The House of the Four Winds

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The House of the Four Winds
First edition cover
Author John Buchan
Country United Kingdom
Language English
Series Dickson McCunn
Genre Ruritanian romance
Publisher Hodder & Stoughton[1]
Publication date
Media type Print
Pages 318[1]
Preceded by Castle Gay

The House of the Four Winds is a novel of adventure by John Buchan, first published in 1935. It is a Ruritanian romance, and the last of his three Dickson McCunn books.

Plot introduction[edit]

The novel is set in the fictional Central European country of Evallonia in the early 1930s. It concerns the involvement of some Scottish visitors in the overthrow of a corrupt republic and the restoration of the monarchy. It is a sequel to Castle Gay, in which some Evallonians visited Scotland on a secret mission two years before the start of this novel.

Plot summary[edit]

At the beginning of the novel several characters formerly seen in Huntingtower and Castle Gay are about to go to Europe for the summer, for a number of different reasons: Mr McCunn going to a German Kurhaus for his health, Alison to join her parents in the Tirol, the Roylances to attend a dull conference in Geneva, Jaikie on a walking tour, Dougal on a mission for his newspaper.

Jaikie meets Randal Glynde who encourages him to visit Evallonia, which is on the verge of a revolution, and arranges for him to meet Prince Odalchini at his castle, "The House of the Four Winds". On the way he meets Ashie, a friend from Cambridge who is now a leader of the third element in the Evallonian political scene, Juventus, a cross between a youth group and a national revival movement. The Juventus people, like the Monarchists, want to overthrow the corrupt and unpopular government, but see young Prince John as a puppet of the conservatives, "the old gang". Jaikie eventually agrees to act as a secret liaison between the two groups.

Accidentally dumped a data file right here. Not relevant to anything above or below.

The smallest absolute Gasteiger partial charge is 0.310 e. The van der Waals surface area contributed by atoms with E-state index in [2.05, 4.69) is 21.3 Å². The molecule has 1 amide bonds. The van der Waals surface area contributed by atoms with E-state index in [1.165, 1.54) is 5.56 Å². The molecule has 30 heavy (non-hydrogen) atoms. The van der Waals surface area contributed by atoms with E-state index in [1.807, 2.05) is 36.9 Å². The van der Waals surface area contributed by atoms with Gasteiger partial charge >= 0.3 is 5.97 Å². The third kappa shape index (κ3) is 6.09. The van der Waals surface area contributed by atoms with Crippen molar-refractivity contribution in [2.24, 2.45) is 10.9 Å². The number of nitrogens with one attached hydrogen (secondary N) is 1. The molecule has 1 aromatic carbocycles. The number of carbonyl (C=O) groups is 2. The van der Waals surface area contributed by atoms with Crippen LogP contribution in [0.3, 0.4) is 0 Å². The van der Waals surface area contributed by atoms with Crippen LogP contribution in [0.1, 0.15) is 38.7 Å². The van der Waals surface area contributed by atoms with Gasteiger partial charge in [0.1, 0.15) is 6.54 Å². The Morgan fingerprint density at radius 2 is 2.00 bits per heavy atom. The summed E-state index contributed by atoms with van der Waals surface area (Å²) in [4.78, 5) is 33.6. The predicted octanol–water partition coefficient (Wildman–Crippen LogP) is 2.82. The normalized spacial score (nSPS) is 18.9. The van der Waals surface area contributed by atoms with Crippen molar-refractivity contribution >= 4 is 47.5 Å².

Meanwhile, Alison and the Roylances have rescued Prince John from Mastrovin. They bring him into Evallonia in disguise. Dickson McCunn, informed of the situation by Dougal and feeling obliged by his promise to Prince John to lend a hand, joins the Monarchists and proposes a shrewd scheme for inducing Juventus to back Prince John.

Mishaps and the machinations of Mastrovin lead to dangerous complications before the prince attains the throne.


The Scots

  • Dickson McCunn, a retired 63-year-old Glasgow grocer with a practical business head and a romantic heart
  • John "Jaikie" Galt, adopted son of Dickson McCunn, a recent graduate of Cambridge University
  • Alison Westwater, daughter of Lord Rhynns, Jaikie's beloved
  • Dougal Crombie, old friend of Jaikie's, a reporter and manager of the influential Craw Press
  • Sir Archibald "Archie" Roylance, a Member of Parliament
  • Janet Roylance, his wife, a cousin of Alison's
  • Randal Glynde, a cousin of Alison's, a mysterious adventurer who is also the proprietor of the Cirque Doré

The Evallonians

  • Prince John, the rightful king of Evallonia
  • Prince Odalchini, a leader of the Monarchist party
  • Count Casimir Muresco, a leader of the Monarchist party
  • Count Paul "Ashie" Jovian, a leader of Juventus
  • Countess Araminta Troyos, a leader of Juventus
  • Professor Jagon, a former monarchist, now advisor to Countess Araminta
  • Mastrovin, a communist connected with the republican government

The Cirque Doré

  • Luigi, a gipsy fiddler
  • Tatius, the circus manager
  • Meleager, a clown
  • Newsom, a temporary chauffeur
  • Aurunculeia, an elephant

Contemporary references[edit]

While essentially a romantic adventure, the novel alludes to certain trends in European life such as post-war nationalism and the focus on democracy.[citation needed] Juventus resembles the German Youth Movement, and Mastrovin represents communist gangsterism.[citation needed]


  1. ^ a b c "British Library Item details". Retrieved 31 January 2018. 

External links[edit]